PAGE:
The Times: Edition 2W THU 18 JUL 2002, Page 37
Gordon Baker, philosopher, was born on April 20, 1938. He died atWoodstock in Oxfordshire, of the untreatable consequences ofmelanoma, on June 25, 2002, aged 64.
Oxford scholar who collaborated on a thoroughgoing explication ofthe philosophy of Wittgenstein.
GORDON BAKER will be best remembered as one of a distinguished bandof scholars who made the exegesis of Ludwig Wittgenstein's writings amajor part of their studies.
Gordon Park Baker was born in Englewood, New Jersey, in 1938. Hisfather was a lawyer in the New York financial world, and his mother abiochemist at the Columbia University Medical School. Following theeducational pattern of upper middle-class Easterners, he entered thePhillips Exeter Academy and then Harvard, where he majored inmathematics. A Marshall scholarship took him to Queen's College,Oxford, in 1960 to read philosophy, politics and economics.Dissatisfied with the course, he mastered enough Greek in a fewmonths to transfer to Greats.
He began a doctorate in 1963 which he completed only in 1970,teaching meanwhile at the University of Kent and then as a fellow ofSt John's College, Oxford. It was there that he began thecollaboration with P. M. S. Hacker made famous by their exegeticalvolumes on the work of Wittgenstein.
By the early 1950s, only two volumes of the writings of thatenigmatic genius had appeared in print. These were the TractatusLogico-Philosophicus of 1922 and the immediately posthumousPhilosophical Investigations of 1953. Each book had in its timecreated a considerable stir. Commentaries on Wittgenstein's thoughtproliferated then and continue to do so at an astonishing rate. AtOxford, Gilbert Ryle, David Pears, Elizabeth Anscombe, BrianMcGuiness and many others taught and wrote about him.Wittgenstein's condensed and epigrammatical style contributed notonly to the fascination with which his philosophy was regarded butalso to many interpretations as to what message it conveyed.
With Peter Hacker, Baker set about a massive scholarly project tounveil the philosophy of Wittgenstein in as clear and faithful amanner as possible. Wittgenstein revised and refined his reflectionsinto thousands of paragraphs, and the product is so tightly woventhat misunderstandings were rife. They began unpacking the condensedand subtle paragraphs into definitive readings. This involved notonly exegesis but also a thorough exploration of the history of thestages by which Wittgenstein reached the versions that we know."Baker and Hacker" is a collaboration of first-rate importance inthe history of philosophy. Two massive volumes emer-ged from theproject in the 1980s, as well as several volumes of essays.
Those who were privileged to attend the Baker and Hacker class onFriday evenings recall Baker's enthusiastic stammer, his Gallicgestures, the lights glinting on his bald pate and the broad grinwith which he accompanied some particularly telling point.His philosophical studies of the sources of Wittgenstein's thoughtled him into adjacent territories. With Hacker he developed aninterpretation of the work of Gottlob Frege, contrary in various waysto the received views expressed in the work of Michael Dummett.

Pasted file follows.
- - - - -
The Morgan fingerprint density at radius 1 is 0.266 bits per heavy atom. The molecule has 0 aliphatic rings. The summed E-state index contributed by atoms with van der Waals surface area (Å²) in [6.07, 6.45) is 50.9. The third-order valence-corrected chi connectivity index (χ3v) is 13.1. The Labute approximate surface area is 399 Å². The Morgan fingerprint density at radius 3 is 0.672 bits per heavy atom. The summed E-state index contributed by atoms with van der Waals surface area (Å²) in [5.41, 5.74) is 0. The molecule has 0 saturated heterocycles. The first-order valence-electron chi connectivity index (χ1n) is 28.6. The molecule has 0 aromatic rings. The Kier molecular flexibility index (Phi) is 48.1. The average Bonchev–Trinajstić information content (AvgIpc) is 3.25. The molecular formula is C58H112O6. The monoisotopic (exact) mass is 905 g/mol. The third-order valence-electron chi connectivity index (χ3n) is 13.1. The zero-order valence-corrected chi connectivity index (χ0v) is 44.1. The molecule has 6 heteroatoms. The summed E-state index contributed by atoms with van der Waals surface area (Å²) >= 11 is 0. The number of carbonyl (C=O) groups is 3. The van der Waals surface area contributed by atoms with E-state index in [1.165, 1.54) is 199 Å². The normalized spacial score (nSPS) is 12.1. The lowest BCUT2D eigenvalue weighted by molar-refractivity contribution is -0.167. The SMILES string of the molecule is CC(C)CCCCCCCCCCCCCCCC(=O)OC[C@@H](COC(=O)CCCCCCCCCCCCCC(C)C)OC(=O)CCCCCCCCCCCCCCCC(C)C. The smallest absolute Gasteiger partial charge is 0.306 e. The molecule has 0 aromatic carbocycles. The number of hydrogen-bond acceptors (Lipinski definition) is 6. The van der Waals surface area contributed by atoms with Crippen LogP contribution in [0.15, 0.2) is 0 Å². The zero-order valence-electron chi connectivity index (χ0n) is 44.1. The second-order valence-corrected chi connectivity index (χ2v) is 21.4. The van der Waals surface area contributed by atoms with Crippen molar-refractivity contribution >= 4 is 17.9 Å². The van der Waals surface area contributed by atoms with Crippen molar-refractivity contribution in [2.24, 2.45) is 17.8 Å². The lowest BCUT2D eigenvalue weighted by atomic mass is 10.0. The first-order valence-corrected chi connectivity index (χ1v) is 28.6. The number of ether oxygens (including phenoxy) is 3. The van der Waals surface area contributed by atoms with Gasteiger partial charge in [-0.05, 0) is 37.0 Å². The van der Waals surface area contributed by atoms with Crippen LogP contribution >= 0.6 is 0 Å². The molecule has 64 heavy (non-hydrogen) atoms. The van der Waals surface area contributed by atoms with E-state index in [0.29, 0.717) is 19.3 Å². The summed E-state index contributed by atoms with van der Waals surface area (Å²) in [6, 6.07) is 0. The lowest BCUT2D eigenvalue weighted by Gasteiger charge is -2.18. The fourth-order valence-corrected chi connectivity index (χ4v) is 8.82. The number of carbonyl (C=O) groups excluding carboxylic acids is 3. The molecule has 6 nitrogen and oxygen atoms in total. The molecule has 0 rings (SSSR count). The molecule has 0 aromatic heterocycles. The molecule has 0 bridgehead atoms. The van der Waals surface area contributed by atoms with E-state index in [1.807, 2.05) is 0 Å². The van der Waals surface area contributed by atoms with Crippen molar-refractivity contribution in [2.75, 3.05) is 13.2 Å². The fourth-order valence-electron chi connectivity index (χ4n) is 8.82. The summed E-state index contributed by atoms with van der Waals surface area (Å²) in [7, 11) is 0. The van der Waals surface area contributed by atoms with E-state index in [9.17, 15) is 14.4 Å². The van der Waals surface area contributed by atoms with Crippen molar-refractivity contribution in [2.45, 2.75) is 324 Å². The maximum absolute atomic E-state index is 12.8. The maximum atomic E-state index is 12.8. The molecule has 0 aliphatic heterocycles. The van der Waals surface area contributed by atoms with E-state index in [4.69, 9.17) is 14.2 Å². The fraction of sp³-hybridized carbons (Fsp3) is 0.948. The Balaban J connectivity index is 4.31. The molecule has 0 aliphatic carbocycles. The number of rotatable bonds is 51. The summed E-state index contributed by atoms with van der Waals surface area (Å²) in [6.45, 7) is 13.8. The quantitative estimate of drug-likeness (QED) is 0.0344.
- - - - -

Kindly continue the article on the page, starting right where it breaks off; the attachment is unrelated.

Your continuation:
An amiable but deep-thrusting controversy developed between Baker and Dummett, enlivening several of those Friday evenings. FriedrichWaismann, Wittgenstein's one-time amanuensis, also became a focus ofscholarly interest. The revisions of later editions of Waismann'stextbook-like presentation of Wittgenstein's later philosophy owed agreat deal to Baker's scholarship.
In 1990 the Baker and Hacker partnership began to dissolve, largelyover the question as to how far Wittgenstein's writings expresseddefinite philosophical theses. In recent years, Baker's studiesreached not only into territories adjacent to the Vienna Circle andWittgenstein exegesis but also into reflections on Wittgenstein'srelations with Bertrand Russell. He also turned to the history of thephilosophy of mind, with a book on Descartes' Dualism, written withKathleen Morris.
The insights of great philosophers are of use to us in various waysbut not when we have misunderstood them. Baker's aim in whateverstudy he was undertaking was to make exquisitely clear what he tookthe author to have been saying. His rigorous pursuit of this idealled him not only into controversies over the philosophy of Frege butalso into criticisms of what he believed to have been seriousmistakes in the philosophy of language.
Baker's catalogue of scholarly achievement would have beenremarkable if he had held a research chair in some well-endowedAmerican university. But Oxford philosophers generally do theirthinking and writing while also engaged in tutorial teaching, and hewas a busy college fellow with whom generations of undergraduateswere privileged to study. He was not much inclined to administration,however, although he did serve as a trustee of the Waismann Fund, setup with the royalties that accrued to Oxford from the posthumouspublications of Waismann's writings.
In 1964 he married Ann Pimlott, with whom he had three sons. InOxford his tall, gangly figure was often to be seen striding into theReal Tennis Court, racquet in hand, and from 1984 until last year hetook part in the annual fathers and sons tournament. He was also anaccomplished pianist and harpsichordist.
From 1978 to 1989 he and his family took part in the Oxford musicfestival, tackling such works as Bach's Fourth Brandenburg Concerto.Alongside his Oxford life he indulged a passion for France. He had ahouse in Perigord which he restored from semi-ruin. He put hisknowledge of the language to good use on many visits to Paris byintroducing French philosophers to Wittgenstein.
Gordon Baker left his wife in 1992 and was living with KatherineMorris. Both of them survive him, as do the three sons of hismarriage.